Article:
Charles Koch (born 1935) and his younger brother David (born 1940) are billionaires who contribute generously to conservative causes and Republican candidates. Leftist Americans view the Koch brothers as villains, as a danger to democracy. I was thus surprised to learn today that the elder Koch is unhappy with Donald Trump, a billionaire who leads the Republican race for nomination as candidate for president. Policies proposed by Ted Cruz, another Republican front-runner, are also anathema to him. Indeed, many of Koch’s views are close to those of Bernie Sanders, a self-styled socialist who seeks nomination as Democratic candidate for president.

All became clear once I understood that Charles Koch is not a conservative. He is a libertarian.

I ask [Charles Koch] … about [Donald] Trump’s assertion that the US could require all Muslims in the country to register with the government.

“Well, then you destroy our free society,” Koch says of the idea. “Who is it that said, ‘If you want to defend your liberty, the first thing you’ve got to do is defend the liberty of people you like the least’?” ….

It’s a view that also contrasts with that of another Republican frontrunner; Ted Cruz’s plan to carpet-bomb Isis strongholds is anathema to Koch. “I’ve studied revolutionaries a lot,” he says. “Mao said that the people are the sea in which the revolutionary swims. Not that we don’t need to defend ourselves and have better intelligence and all that, but how do we create an unfriendly sea for the terrorists in the Muslim communities? We haven’t done a good job of that.” With about 1.6bn Muslims worldwide “in country after country. What,” he asks, “are we going to do: go bomb each one of them?”

These particular views could almost have come from the mouth of Bernie Sanders, the socialist challenger to Hillary Clinton for the Democratic nomination and a regular basher of the Kochs. ….

Through our conversation, there seems to be no issue to which smaller government, freer markets and unfettered competition is not the solution. “Our worst example in this country is the way we’ve treated Native Americans,” he says at one point. “A great portion of the property of the American Indians is held in trust by the Bureau of Indian Affairs. They are not allowed to control their own.” Citing the high rate of unemployment among Native Americans, he says, “This is what this whole philosophy of control and dependency does. How do you have a life of meaning? It’s hopeless. So, you’re, oh well, they’re a bunch of alcoholics. Well, no kidding.”

Stephen Foley, “Lunch with the FT: Charles Koch“, Financial Times, 9 January 2016 (metered paywall).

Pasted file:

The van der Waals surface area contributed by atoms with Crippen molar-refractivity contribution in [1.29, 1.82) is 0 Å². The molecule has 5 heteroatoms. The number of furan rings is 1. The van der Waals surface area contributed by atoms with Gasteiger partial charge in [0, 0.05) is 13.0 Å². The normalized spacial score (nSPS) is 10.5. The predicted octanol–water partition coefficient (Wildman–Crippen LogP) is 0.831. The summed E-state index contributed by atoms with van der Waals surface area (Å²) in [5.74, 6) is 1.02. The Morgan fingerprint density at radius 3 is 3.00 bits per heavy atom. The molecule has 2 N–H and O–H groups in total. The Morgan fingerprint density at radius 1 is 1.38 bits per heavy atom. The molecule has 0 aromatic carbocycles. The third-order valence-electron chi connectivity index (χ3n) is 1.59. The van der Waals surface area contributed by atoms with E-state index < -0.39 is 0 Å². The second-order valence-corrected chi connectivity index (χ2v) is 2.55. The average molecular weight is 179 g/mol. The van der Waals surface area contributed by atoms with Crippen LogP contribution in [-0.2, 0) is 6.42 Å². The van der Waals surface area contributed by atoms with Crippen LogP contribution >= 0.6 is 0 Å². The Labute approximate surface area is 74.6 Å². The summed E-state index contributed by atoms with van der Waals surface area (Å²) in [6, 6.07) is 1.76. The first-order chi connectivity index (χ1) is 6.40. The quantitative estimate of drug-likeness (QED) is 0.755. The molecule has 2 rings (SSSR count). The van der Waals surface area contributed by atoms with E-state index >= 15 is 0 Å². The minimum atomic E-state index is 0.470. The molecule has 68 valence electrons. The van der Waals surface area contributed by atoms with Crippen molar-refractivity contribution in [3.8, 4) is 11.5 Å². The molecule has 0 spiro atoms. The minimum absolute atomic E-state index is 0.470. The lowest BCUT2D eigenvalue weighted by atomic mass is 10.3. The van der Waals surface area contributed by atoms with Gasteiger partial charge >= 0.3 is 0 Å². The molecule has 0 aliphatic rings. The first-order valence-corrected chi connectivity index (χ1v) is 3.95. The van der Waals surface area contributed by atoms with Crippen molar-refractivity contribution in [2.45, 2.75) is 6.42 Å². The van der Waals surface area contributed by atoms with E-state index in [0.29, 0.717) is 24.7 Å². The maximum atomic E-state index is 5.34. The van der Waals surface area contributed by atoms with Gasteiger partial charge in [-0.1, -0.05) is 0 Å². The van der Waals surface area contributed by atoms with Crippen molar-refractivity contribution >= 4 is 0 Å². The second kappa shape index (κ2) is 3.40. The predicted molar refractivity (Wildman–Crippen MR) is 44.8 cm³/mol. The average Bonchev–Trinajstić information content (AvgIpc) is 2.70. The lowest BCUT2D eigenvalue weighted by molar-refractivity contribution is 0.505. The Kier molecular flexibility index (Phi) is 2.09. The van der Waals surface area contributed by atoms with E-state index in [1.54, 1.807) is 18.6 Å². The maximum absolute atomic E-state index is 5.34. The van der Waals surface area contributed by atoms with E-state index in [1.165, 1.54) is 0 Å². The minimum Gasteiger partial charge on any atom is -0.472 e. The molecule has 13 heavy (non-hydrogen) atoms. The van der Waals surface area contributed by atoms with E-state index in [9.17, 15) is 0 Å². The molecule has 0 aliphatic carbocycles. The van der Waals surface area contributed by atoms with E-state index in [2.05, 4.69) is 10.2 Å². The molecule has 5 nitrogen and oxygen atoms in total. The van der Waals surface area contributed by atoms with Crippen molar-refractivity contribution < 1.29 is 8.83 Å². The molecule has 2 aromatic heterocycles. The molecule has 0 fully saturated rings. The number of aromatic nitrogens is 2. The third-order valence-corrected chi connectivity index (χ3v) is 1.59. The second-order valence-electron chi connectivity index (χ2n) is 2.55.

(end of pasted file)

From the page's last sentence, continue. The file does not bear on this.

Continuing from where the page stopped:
There is much more in the full column.

Simon Kuper interviews Nobel laureate Jean Tirole

Sunday, December 6th, 2015

FT journalist Simon Kuper has published a wide-ranging interview of French economist Jean Tirole.

Tirole, explains Mr Kuper, “has long sat on the Council for Economic Analysis (CAE), advising prime ministers of right and left”, but has had little influence on government policy.

In part, that’s because economists aren’t heard or understood much in France. Tirole explains: “In France, in most universities you specialise very early but you don’t learn any economics. France came to a market economy pretty late, too. If you think about France, a lot of the decisions were administrative.”

a chat with MIT economist Esther Duflo

Friday, November 13th, 2015

The podcast crew recently traveled to Cambridge to speak with Esther Duflo, development economist and a co-founder and co-director of the Abdul Latif Jameel Poverty Action Lab (J-PAL) at MIT. ….

She and [Alphaville’s US editor] Cardiff [Garcia] discuss the latest findings in poverty economics, the importance of political institutions, the debates over the usefulness of randomised control trials and much more.

The full interview is below. Check back next week for a transcript of the conversation.

Our chat with Esther Duflo“, FT Alphaville, Chatterbox, 13 November 2015.

This 1.3 hour-long podcast, like all Chatterbox podcasts, can be downloaded at the link above, or at iTunes. No payment or registration is required. Enjoy!

Ben Bernanke at lunch with Martin Wolf

Friday, October 23rd, 2015

What a treat! Martin Wolf interviews former Federal Reserve chairman Ben Bernanke at lunch in Chicago.

Bernanke, in response to a question from Martin Wolf, says

“It’s ironic that the same people who criticise the Fed for helping the rich also criticise the Fed for hurting savers. And those two things are inconsistent. But what’s the alternative? Should the Fed not try to support a recovery?”

He continues, warming to his theme: “If people are unhappy with the effects of low interest rates, they should pressure Congress to do more on the fiscal side, and so have a less unbalanced monetary-fiscal policy mix. …. And this is certainly not an argument for the Fed to do nothing and let unemployment stay at 10 per cent.”

Other critics argue, I [Martin Wolf] note[s], that the Fed’s intervention prevented the cathartic effects of a proper depression. He teases me by responding that I have a remarkable ability to keep a straight face while recounting what he clearly considers crazy opinions.

Martin Wolf, “Lunch with the FT: Ben Bernanke“, Financial Times, 23 October 2015 (metered paywall).

Ben Bernanke (born 1953) chaired the central bank of the United States (the Federal Reserve) from 2006 to 2014.